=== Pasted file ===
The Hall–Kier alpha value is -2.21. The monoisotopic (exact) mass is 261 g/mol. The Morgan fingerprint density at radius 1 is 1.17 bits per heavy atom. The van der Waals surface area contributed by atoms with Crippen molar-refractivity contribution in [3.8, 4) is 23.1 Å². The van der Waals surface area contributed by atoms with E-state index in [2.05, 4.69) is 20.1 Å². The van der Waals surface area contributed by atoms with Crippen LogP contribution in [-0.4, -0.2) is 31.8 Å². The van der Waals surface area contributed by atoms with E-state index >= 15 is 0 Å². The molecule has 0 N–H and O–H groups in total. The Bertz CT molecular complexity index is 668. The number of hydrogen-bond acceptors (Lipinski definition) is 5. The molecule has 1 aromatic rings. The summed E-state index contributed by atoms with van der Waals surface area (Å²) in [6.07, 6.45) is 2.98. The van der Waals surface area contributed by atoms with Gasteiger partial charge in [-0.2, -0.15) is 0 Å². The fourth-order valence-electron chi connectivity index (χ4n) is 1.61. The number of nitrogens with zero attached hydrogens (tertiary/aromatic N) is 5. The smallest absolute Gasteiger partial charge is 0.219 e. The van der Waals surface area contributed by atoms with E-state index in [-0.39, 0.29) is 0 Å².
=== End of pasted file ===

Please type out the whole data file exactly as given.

The Hall–Kier alpha value is -2.21. The monoisotopic (exact) mass is 261 g/mol. The Morgan fingerprint density at radius 1 is 1.17 bits per heavy atom. The van der Waals surface area contributed by atoms with Crippen molar-refractivity contribution in [3.8, 4) is 23.1 Å². The van der Waals surface area contributed by atoms with E-state index in [2.05, 4.69) is 20.1 Å². The van der Waals surface area contributed by atoms with Crippen LogP contribution in [-0.4, -0.2) is 31.8 Å². The van der Waals surface area contributed by atoms with E-state index >= 15 is 0 Å². The molecule has 0 N–H and O–H groups in total. The Bertz CT molecular complexity index is 668. The number of hydrogen-bond acceptors (Lipinski definition) is 5. The molecule has 1 aromatic rings. The summed E-state index contributed by atoms with van der Waals surface area (Å²) in [6.07, 6.45) is 2.98. The van der Waals surface area contributed by atoms with Gasteiger partial charge in [-0.2, -0.15) is 0 Å². The fourth-order valence-electron chi connectivity index (χ4n) is 1.61. The number of nitrogens with zero attached hydrogens (tertiary/aromatic N) is 5. The smallest absolute Gasteiger partial charge is 0.219 e. The van der Waals surface area contributed by atoms with E-state index in [-0.39, 0.29) is 0 Å².